HIV and discrimination: Lesbian, gay, bisexual, transgender and intersex persons and their unique HIV vulnerabilities in SA

Posted on December 01, 2016

 

South Africa is a country that is so diverse and heterogeneous that the term rainbow nation was coined by the late President Nelson Mandela to describe it's characteristics under the new democratic dispensation. The term however does not only apply to the different races that inhabit this great land, but also extends to the diverse cultures, nationalities, religious and political affiliations, sexual orientations and gender identities, and expressions of South Africans and their other non-South African fellow inhabitants.

Sexual and gender-divergent persons form a significant part of the South African population. They include lesbians, gays, and bisexual, transgender, gender-neutral, gender-fluid, and intersex males and females. 'Questioning' and asexual persons could also be added to the list.

South Africa has a sizeable population of persons with different sexual orientations and gender identities other than the mainstream population that subscribes to heterosexuality and cisgender (gender-normative) identities.

A groundbreaking survey done by The Other Foundation in 2016 reveals that over half a million South Africans describe themselves as homosexual, bisexual, or non-gender conforming in some way or other, while more than 3,4 million openly express themselves in a non-gender conforming manner through dress and mannerisms.

Sexual and gender-divergent South Africans are just as vulnerable to HIV and Aids as any other segment of the population. In fact, they form part of what is known as 'key populations'. Key populations are groups that experience both the increased impact of HIV and Aids and decreased access to health services. This also includes groups that have been criminalised or otherwise marginalised.

Key population groups such as lesbians, gays, bisexuals, and transgender persons are often more vulnerable to HIV and Aids because of unique factors that affect each sub-group differently.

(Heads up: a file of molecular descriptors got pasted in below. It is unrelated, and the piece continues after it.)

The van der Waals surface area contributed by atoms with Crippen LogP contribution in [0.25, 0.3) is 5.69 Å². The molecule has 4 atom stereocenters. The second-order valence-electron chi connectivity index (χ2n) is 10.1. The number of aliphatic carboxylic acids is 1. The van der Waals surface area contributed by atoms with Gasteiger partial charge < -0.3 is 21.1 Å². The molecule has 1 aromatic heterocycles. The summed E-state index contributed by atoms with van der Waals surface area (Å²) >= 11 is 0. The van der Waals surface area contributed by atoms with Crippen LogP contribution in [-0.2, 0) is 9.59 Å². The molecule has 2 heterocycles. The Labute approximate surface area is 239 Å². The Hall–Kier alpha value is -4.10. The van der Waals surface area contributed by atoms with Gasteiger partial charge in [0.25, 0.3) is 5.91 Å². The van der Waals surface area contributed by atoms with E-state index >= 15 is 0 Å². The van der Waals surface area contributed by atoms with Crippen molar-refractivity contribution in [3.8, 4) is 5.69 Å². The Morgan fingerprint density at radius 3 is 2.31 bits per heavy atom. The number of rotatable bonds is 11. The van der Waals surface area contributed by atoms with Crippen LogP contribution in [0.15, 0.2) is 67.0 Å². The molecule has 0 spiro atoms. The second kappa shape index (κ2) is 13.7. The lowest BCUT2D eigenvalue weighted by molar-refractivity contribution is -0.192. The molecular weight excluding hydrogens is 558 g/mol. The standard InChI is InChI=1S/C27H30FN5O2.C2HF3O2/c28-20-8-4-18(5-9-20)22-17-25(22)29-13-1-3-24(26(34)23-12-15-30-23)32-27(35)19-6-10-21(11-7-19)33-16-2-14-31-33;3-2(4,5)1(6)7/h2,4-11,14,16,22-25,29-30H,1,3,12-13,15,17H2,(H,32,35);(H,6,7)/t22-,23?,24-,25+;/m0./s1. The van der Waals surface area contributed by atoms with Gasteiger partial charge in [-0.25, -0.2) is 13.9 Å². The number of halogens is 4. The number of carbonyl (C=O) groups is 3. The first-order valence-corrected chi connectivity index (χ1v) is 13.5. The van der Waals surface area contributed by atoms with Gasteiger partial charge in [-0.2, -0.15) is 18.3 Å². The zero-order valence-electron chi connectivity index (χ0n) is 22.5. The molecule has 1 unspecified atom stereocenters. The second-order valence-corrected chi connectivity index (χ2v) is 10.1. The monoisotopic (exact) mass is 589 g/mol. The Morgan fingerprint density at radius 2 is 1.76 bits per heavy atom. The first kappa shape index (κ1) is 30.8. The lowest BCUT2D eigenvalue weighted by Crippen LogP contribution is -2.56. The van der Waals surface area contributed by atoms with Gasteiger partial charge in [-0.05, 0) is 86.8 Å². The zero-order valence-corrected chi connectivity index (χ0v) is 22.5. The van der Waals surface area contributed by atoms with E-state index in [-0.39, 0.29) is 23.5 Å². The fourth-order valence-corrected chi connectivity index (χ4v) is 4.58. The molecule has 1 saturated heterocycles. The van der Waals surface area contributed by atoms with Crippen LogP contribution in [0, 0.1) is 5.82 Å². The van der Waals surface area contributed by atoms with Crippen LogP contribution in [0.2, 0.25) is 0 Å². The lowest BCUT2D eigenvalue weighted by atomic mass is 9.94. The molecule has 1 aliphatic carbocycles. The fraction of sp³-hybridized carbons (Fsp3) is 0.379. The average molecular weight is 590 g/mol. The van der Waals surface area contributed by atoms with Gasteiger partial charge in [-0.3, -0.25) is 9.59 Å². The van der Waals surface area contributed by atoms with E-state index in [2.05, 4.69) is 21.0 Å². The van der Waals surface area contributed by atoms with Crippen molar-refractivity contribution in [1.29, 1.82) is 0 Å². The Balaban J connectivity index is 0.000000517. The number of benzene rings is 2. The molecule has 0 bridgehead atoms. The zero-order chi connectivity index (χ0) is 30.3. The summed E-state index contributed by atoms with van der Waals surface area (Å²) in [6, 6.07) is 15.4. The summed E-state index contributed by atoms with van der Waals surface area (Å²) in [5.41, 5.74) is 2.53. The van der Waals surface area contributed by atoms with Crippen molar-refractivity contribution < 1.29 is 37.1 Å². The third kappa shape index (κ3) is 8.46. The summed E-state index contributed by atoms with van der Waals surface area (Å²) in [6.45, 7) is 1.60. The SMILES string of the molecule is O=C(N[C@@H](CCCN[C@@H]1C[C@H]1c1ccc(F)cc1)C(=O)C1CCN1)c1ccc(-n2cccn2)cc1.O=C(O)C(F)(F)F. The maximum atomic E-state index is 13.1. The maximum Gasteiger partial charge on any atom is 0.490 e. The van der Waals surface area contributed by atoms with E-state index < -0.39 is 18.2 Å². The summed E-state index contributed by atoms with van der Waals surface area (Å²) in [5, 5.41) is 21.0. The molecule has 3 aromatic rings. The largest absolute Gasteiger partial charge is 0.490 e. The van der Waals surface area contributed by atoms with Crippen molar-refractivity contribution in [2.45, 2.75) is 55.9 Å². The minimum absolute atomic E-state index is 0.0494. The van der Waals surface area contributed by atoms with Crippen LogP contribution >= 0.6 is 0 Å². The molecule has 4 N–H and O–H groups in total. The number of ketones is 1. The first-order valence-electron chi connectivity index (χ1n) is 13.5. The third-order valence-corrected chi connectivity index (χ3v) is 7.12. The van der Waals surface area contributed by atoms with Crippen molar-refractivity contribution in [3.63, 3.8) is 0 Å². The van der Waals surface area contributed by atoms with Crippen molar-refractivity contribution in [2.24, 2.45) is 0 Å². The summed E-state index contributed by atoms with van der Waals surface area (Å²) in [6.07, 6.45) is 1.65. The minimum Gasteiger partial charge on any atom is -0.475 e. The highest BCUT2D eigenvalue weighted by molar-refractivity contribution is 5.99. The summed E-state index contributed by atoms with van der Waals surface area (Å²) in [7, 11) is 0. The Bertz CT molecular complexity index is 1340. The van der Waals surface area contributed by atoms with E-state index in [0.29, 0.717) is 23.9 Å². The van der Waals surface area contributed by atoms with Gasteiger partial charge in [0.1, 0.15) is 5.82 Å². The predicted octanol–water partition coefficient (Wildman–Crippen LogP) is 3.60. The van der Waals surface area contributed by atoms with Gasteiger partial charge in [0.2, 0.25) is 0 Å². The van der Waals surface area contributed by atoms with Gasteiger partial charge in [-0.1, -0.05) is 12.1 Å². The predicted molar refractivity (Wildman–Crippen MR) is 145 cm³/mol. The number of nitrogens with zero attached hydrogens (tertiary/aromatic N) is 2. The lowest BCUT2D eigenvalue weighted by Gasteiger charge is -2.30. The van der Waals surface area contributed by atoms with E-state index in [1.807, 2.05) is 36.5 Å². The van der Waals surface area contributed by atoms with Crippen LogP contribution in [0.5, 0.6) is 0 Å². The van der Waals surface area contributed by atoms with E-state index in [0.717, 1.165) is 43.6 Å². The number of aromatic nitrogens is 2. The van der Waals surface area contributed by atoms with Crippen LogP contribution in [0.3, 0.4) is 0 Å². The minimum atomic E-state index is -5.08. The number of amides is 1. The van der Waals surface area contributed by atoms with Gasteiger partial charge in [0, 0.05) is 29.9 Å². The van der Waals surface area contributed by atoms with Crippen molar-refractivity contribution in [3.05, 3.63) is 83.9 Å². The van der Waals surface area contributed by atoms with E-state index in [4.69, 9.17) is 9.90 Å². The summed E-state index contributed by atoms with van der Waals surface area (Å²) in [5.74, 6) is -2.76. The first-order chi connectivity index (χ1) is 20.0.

Lesbians and transgender males (persons who identify as men despite their 'given sex' having been female at birth) often undergo the physical trauma of 'corrective rape', a phenomenon that has become so prevalent in South Africa that it dominates many reports on violence against women. 'Corrective rape' is a phenomenon that describes the rape of persons to emasculate or 'cure' them of homosexuality. It is an act that makes many lesbian and non-gender conforming persons highly susceptible to becoming infected with HIV because in most cases protection may not be used by the rapist or rapists (some 'corrective rapes' are gang rapes).

Gay men and men who have sex with men (MSM) are a high-risk key population group because of the higher risks of transmission associated with anal sex, especially where the risk of tear is high. This can be a big problem where protection is not emphasised and condoms and lubricants are not provided.

My personal experience of sex shops that I have visited in Pretoria is that whereas free condoms are provided, water-based lubricants are not. Chances are that where lubricants are not used during sexual intercourse, sexual partners will resort to saliva or 'dry' sex. This can lead to condom tear and a greater risk of contracting HIV.

Transgender persons are generally at greater risk than straight persons and key populations, such as men who have sex with men, as many HIV and Aids interventions target the latter two groups. Very few specifically consider transgender persons. There is also no specific data available for transgender persons. Transgender women are usually categorised as MSM.

During the 21st International AIDS Conference (AIDS 2016) in Durban, the conference co-chair and president of the International AIDS Society indicated that transgender persons were 50 times more likely to become infected with HIV than any other adults due to risk and vulnerability factors such as the heightened stigma and discrimination because of being transgender, poverty, and non-specified interventions. According to him, transgender persons are the most heavily burdened of all the key populations.

Bisexual men and women are also a particularly marginalised subgroup of the key populations. Bisexual persons are accused of living 'down low' (secretive) sex lives. This, it is claimed, is what contributes to a high-risk factor for HIV infection among their heterosexual partners, and therefore among themselves. This has not been scientifically proven. Such conjectures could lead to social stigma, blame appropriation, and lack of health-seeking behavior among these groups; more so if they feel their lifestyle is going to be under scrutiny by biased healthcare professionals.

Bisexuality is generally frowned upon in the lesbian and gay community where it is believed by many that bisexuals want to have their cake and eat it too. Most key population definitions list MSM and, lately, transgender populations as part of key populations while bisexuals are excluded.

The South African Constitution lists the right to health as one of the rights protected in the Bill of Rights. It states that 'everyone has the right to have access to healthcare services, including reproductive health care'. Everyone means everyone. Structural, social, epidemiological, economic, and legal disparities that fuel the discriminatory regime of HIV and Aids care and vulnerability for all key populations, including those not officially recognised and listed, need to be studied with the end of leveling the plane for all vulnerable groups. 

 

 

- Author Geoffrey Ogwaro, Centre for Human Rights, University of Pretoria
Published by Zama Mthembu

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